When you first set up your Mac, the only security measure that’s enforced is that you add a password to your user account. The Setup Assistant makes no mention of extra measures you might want to enable, even though several are built into OS X. The features we’re about to look at are defenses against local attacks, rather than protection against online attacks. The measures are particularly important if you work in an open environment, such as a library, an office, or a café, and if your Mac is stolen, because they help to keep your data under lock and key.
Archive for 'Desktop'
The keyboard offers a number of common characters for the language layout you have chosen, especially when you use modifier keys such as Shift, Command, and Option to invoke alternative character sets; however, while those that are mapped to various keys are common, they are only a minor subset of the characters that are available for you to use when composing documents.
Google 2 step authentication works on 2 things, something you know – your password – and something you have – your phone/tablet.
It’s easy to turn on from your Google Account Settings
After a security breach with Dropbox, they’ve now given you the option of adding two-step authentication to your account. The two-step authentication codes can be obtained via SMS, Google Authenticator, Amazon’s AWS MFA, and Windows 7 Authenticator.
Many of us use Hot Corners (accessed from System Preferences -> Mission Control or System Preferences -> Desktop & Screen Savers) to trigger various actions. On my Mac, slamming the mouse to the bottom right corner reveals the desktop; the bottom left corner triggers Mission Control. You can also use the corners to trigger things like Notification Center, Launchpad, starting a screen saver, or putting your display to sleep.
But anyone who uses Hot Corners (which OS X refers to interchangeably as Active Screen Corners) triggers those mouse-controlled shortcuts accidentally sometimes. The solution is this: When you’re choosing a Hot Corner setting from one of the drop-down menus, hold down your preferred modifier key or keys. You’ll see the options change from, say, Mission Control to Option Mission Control” instead.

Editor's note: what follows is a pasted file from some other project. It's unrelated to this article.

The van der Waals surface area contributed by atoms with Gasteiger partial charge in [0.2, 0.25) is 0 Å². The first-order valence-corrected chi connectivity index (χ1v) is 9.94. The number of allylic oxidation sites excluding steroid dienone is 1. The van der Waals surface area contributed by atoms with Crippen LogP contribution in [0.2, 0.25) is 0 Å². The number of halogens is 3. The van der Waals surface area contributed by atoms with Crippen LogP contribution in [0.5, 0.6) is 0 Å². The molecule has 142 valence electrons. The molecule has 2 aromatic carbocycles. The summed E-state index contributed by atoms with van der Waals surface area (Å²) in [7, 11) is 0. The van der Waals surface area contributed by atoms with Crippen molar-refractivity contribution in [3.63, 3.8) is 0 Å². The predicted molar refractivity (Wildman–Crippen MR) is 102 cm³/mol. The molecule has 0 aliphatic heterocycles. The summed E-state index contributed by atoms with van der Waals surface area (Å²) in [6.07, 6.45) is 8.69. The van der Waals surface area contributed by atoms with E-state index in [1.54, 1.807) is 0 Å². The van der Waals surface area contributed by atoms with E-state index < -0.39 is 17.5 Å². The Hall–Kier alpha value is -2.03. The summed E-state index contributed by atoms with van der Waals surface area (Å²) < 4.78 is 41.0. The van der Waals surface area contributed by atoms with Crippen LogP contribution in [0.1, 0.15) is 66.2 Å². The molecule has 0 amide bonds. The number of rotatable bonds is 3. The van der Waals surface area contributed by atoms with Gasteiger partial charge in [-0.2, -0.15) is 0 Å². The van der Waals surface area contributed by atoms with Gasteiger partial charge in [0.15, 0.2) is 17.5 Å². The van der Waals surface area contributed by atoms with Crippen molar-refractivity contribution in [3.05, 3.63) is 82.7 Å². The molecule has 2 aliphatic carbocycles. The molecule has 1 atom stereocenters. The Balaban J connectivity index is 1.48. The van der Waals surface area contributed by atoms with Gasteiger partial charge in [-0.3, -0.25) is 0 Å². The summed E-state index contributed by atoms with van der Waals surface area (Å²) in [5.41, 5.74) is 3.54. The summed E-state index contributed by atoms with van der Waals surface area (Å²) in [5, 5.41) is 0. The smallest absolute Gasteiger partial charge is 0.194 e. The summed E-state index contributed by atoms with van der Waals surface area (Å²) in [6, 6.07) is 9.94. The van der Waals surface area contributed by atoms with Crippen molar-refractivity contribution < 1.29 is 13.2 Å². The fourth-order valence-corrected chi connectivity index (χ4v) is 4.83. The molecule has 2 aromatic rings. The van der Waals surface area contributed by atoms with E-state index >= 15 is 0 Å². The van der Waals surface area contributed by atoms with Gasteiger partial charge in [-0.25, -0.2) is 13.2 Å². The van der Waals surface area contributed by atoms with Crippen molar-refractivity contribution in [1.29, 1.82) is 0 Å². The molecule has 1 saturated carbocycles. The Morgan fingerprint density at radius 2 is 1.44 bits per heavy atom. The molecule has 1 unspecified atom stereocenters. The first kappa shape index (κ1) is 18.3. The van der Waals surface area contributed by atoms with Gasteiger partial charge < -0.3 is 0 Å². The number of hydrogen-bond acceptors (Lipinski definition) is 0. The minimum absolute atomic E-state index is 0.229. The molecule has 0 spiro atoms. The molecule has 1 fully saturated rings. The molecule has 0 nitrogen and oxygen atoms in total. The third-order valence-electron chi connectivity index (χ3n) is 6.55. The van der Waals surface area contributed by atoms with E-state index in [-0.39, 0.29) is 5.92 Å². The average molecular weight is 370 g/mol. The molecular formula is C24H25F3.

From then on, your corner will only work when you’re also holding down the modifier key(s) you specified. Now, trips to the Apple menu won’t trigger your Hot Corner shortcut—unless you’re pressing your selected modifier key, too.
Dropzone makes it faster and easier to get things done on your Mac
Drag a file onto the menu item and your fully customizable grid of destinations flies smoothly out using core animation.
Drop the file onto a destination and Dropzone will take care of the rest. Whether you’re installing an app, uploading a file to an FTP server or sharing your photos on Flickr.
If you go to the Time Machine System Preference and click on Select Disk, if you already have a disk set as your backup and you select a second disk, you are presented with a dialog asking if you want to delete the current disk or use both disks for Time Machine. You are told that if you us both disks, Time Machine will take turns backing up to both disks. Nice touch to allow backups at work and home to happen at the same time!
[kirkmc adds: This is one of the features that Apple mentioned about Time Machine in Mountain Lion. The backups rotate, and you can either use disks at home and at work, or even two disks in the same place if you are paranoid about backups (as I am).]
Lifehacker has a simple look at how to set up Mountain Lions built-in text expansion or, as Apple calls it, "substitution" options. In System Preferences, under Language and Text, you can go in and set up any number of text shortcuts that will expand into commonly-used phrases and words.